US President Donald Trump sought to ratchet up pressure on China in the ongoing trade war by proposing to more than double tariffs on $US200 billion ($NZ294 billion) worth of Chinese goods.
As the trade dispute between the world's two largest economies enters its second month, Mr Trump's administration said it was proposing a higher 25 percent tariff, up from the previously proposed 10 percent in July.
US Trade Representative (USTR) Robert Lighthizer said Mr Trump directed the increase because China refused to meet US demands and has imposed retaliatory tariffs on US goods.
"The increase in the possible rate of the additional duty is intended to provide the administration with additional options to encourage China to change its harmful policies and behavior and adopt policies that will lead to fairer markets and prosperity for all of our citizens," Mr Lighthizer said in a statement.
There have been no formal talks between Washington and Beijing for weeks over Mr Trump's demands that China make fundamental changes to its policies on intellectual property protection, technology transfers and subsidies for high technology industries.
Two Trump administration officials told reporters on a conference call that Mr Trump remained open to communications with Beijing and that through informal conversations the two countries were discussing whether a "fruitful negotiation" was possible.
"We don't have anything to announce today about a specific event, or a specific round of discussions, but communication remains open and we are trying to figure out whether the conditions present themselves for a specific engagement between the two sides," one of the officials said.
Higher rates needed says academic
Derek Scissors, a China scholar at the American Enterprise Institute in Washington, said a 25 percent tariff rate was more likely to shut out Chinese products and shift American supply chains to other countries, while a 10 percent duty could be offset by government subsidies and weakness in China's yuan currency.
"If we're going to use tariffs, this gives us more flexibility and it's a more meaningful threat," he said.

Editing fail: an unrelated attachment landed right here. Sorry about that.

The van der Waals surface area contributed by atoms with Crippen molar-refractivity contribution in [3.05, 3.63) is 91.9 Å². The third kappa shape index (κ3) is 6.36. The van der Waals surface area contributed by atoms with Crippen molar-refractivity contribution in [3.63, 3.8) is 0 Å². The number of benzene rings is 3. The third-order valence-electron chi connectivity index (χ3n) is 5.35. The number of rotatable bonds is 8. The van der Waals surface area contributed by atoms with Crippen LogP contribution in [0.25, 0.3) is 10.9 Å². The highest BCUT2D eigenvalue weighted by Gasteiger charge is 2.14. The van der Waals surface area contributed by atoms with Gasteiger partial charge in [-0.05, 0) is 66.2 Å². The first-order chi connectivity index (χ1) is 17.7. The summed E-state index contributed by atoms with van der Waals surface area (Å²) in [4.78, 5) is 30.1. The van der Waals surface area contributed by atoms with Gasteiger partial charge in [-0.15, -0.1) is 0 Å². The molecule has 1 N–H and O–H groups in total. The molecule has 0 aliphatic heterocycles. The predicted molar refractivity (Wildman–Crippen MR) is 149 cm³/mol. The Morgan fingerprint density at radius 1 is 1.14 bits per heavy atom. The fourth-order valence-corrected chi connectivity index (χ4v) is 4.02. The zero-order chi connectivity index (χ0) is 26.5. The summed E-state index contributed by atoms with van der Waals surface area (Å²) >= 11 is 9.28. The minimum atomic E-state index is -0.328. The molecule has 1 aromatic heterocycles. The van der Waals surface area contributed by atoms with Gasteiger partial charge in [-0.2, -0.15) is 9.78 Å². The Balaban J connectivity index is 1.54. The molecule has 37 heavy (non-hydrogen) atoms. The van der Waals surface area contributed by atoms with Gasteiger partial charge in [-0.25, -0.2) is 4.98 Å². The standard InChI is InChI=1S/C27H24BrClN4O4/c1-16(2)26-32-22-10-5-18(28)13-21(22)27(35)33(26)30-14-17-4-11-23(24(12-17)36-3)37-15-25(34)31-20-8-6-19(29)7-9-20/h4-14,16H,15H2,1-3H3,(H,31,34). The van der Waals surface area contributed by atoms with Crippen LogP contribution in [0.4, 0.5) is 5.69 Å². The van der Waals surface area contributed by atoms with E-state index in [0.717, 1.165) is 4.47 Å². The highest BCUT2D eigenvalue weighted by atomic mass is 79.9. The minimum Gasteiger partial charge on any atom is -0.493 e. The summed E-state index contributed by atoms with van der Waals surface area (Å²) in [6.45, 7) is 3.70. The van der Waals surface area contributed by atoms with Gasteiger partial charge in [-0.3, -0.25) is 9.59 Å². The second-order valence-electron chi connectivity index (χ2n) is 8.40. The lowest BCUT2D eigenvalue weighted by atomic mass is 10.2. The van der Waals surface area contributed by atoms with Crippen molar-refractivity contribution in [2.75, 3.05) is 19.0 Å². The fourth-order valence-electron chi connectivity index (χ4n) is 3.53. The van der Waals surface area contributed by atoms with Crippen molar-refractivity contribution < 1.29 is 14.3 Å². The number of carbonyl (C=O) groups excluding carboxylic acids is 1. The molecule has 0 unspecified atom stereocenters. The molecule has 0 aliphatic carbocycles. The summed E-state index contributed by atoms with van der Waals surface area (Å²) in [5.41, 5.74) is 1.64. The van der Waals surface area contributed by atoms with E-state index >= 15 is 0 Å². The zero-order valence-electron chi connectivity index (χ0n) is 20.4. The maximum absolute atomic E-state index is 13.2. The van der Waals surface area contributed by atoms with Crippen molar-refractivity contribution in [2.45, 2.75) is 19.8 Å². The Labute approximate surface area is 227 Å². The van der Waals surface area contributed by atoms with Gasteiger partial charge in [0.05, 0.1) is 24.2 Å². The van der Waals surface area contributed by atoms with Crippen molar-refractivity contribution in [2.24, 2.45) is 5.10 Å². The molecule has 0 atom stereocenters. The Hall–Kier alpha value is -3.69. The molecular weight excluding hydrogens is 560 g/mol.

Mr Trump's pressure strategy would not work if he did not resolve trade disputes with US allies such as the European Union, Mexico and Canada, he said.
But the move drew swift condemnation from US business lobby groups worried that tit-for-tat tariffs would start to hamper economic growth.
.@USChamber’s Myron Brilliant on today’s tariff announcement: “Each tariff escalation leads to further retaliatory action from China – ultimately inflicting even more harm on American businesses, workers, farmers, ranchers, and consumers.” pic.twitter.com/pBbKJBjMjc— Katharine Cooksey (@KECooksey) August 1, 2018
"Escalating tariffs against China is the wrong approach to address legitimate concerns US businesses have with China's harmful practices," said Myron Brilliant, head of international affairs for the US Chamber of Commerce.
"Each tariff escalation leads to further retaliatory action from China - ultimately inflicting even more harm on American businesses, workers, farmers, ranchers, and consumers."
Dog food to furniture
The higher tariff rate, if implemented, would apply to a list of goods valued at $US200bn identified by the USTR last month as a response to China's retaliatory tariffs on an initial round of US tariffs on $US34bn worth of Chinese electronic components, machinery, autos and industrial goods.
Mr Trump has ultimately threatened tariffs on more than $US500bn in Chinese goods, covering virtually all US imports from China.
The USTR said it would extend a public comment period for the $US200bn list to 5 September from 30 August due to the possible tariff rate rise.
The list, unveiled on 10 July, hits American consumers harder than previous rounds, with targeted goods ranging from Chinese tilapia fish and dog food to furniture, lighting products, printed circuit boards and building materials.
China said "blackmail" would not work and that it would hit back if the United States took further steps hindering trade, including applying the higher tariff rate.
"US pressure and blackmail won't have an effect. If the United States takes further escalatory steps, China will inevitably take countermeasures and we will resolutely protect our legitimate rights," Chinese Foreign Ministry spokesman Geng Shuang said.
Investors fear an escalating trade war between Washington and Beijing could hit global economic growth, and prominent US business groups, while weary of what they see as China's mercantilist trade practices, have condemned Mr Trump's aggressive tariffs.
Mr Trump also got more push-back on his tariff plans from the US Congress as a bipartisan group of senators, led by Republican Rob Portman, launched new legislation that would scale back the president's power to impose tariffs for national security reasons under a Cold War-era trade law.
The proposal would require a more robust justification from the Department of Defense for "Section 232" tariffs such as those imposed on steel and aluminium imports and those now under consideration for autos. It would also give Congress more oversight of the process.
The move signalled displeasure among Mr Trump's own party over his protectionist actions, but chances of it becoming law were slim as Congress would likely need to override a presidential veto by Mr Trump.